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  • Writer's pictureBenay Hicks

Another Reality

by Ginger Young, founder and executive director

Durham is teeming with universities, innovative start-ups, and corporate headquarters; every week, it seems that a hot new restaurant is opening.  Amidst the fanfare of what a great community we live in (and the accolades are all deserved!), it is easy to miss a concurrent reality. Thousands of children in our midst are being left out and are facing a double burden: they are growing up in poverty, and they do not have the literacy skills they need to succeed in school and in life. 


How inextricably these two factors are linked was made clear with the February 5 release of letter grades for all North Carolina public schools by theDepartment of Public Instruction. The grades aligned with shocking precision along wealth lines:  80% of schools in which 80% or more students qualify for free or reduced lunch received a grade of D or F. More than 90% of the schools in which less than 20% of the students qualify for free or reduced lunch received a grade of A or B.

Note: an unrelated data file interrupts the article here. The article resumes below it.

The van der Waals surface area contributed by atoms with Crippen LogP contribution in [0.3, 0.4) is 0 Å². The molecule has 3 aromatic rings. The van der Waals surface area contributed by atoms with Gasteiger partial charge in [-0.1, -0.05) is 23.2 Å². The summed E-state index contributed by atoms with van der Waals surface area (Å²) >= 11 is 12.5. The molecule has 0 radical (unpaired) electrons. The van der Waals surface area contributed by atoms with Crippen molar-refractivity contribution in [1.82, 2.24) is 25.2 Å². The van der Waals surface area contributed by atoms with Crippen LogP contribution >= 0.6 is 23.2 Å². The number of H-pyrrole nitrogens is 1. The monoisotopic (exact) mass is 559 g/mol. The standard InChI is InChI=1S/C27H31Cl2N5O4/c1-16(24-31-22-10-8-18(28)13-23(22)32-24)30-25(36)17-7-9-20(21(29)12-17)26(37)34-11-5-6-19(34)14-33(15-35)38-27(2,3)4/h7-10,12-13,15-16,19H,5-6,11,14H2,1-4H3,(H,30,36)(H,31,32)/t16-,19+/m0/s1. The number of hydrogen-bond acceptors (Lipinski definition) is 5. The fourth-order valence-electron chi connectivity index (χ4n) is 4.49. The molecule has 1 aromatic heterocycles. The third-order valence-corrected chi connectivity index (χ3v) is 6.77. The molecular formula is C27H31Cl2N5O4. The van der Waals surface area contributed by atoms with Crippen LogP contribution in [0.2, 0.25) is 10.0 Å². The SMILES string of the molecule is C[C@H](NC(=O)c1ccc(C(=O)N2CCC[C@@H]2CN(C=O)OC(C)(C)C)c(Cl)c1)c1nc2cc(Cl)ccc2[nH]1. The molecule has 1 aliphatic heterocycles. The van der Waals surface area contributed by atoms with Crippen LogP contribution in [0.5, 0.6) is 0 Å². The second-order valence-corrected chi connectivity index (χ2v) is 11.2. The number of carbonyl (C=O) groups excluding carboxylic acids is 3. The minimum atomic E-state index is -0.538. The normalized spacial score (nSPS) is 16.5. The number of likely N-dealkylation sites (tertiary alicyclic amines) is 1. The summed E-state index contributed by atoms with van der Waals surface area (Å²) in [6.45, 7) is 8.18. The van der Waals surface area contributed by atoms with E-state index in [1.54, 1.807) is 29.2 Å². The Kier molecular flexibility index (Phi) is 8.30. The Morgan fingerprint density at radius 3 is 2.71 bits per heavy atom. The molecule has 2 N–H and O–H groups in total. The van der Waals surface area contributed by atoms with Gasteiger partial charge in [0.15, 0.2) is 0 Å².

Durham, where Book Harvest is based, is a community which struggles mightily with the dual challenges of poverty and academic deficiencies. Durham’s poverty rate in 2012 was 19.4%, with a child poverty rate of 27%.  In tracts in Durham which include Book Harvest’s Books on Break schools, however, the poverty rate in 2010 ranged from 44.1% to 85%.  Thirteen census tracts in Durham had a child poverty rate of 55% or greater; in several, that rate was higher than 80%.

Just how starkly Durham is a city of extremes can be found by looking at median household net worth: in 2009, white household net worth was $113,149; Latino was $6,325; and African American was $5,677 (Pew Research Center: Survey of Income Program and Participation, 2011).  

As with all of North Carolina, existing alongside dramatic pockets of poverty in Durham are academic challenges. Only 16% of Durham’s children in poverty passed their grade’s reading test in 2012.  In 2013, only 35% of Durham’s third graders were reading at grade level.  


What does all this mean for us, and for you?  As we at Book Harvest revel in the magic of a good book, and as we work to make that book accessible to a child who needs it, we and our community need to remember the enormous challenges that our young readers face. And we need to keep our goal simple: to ensure that our children growing up in poverty are nonetheless rich with books.   

We don’t yet know the extent to which access to books can help our kids do better in school now or change their economic prospects down the road – but it could be a gamechanger.  And as long as that is possible, we will continue to provide home libraries for our kids in need. Join us!


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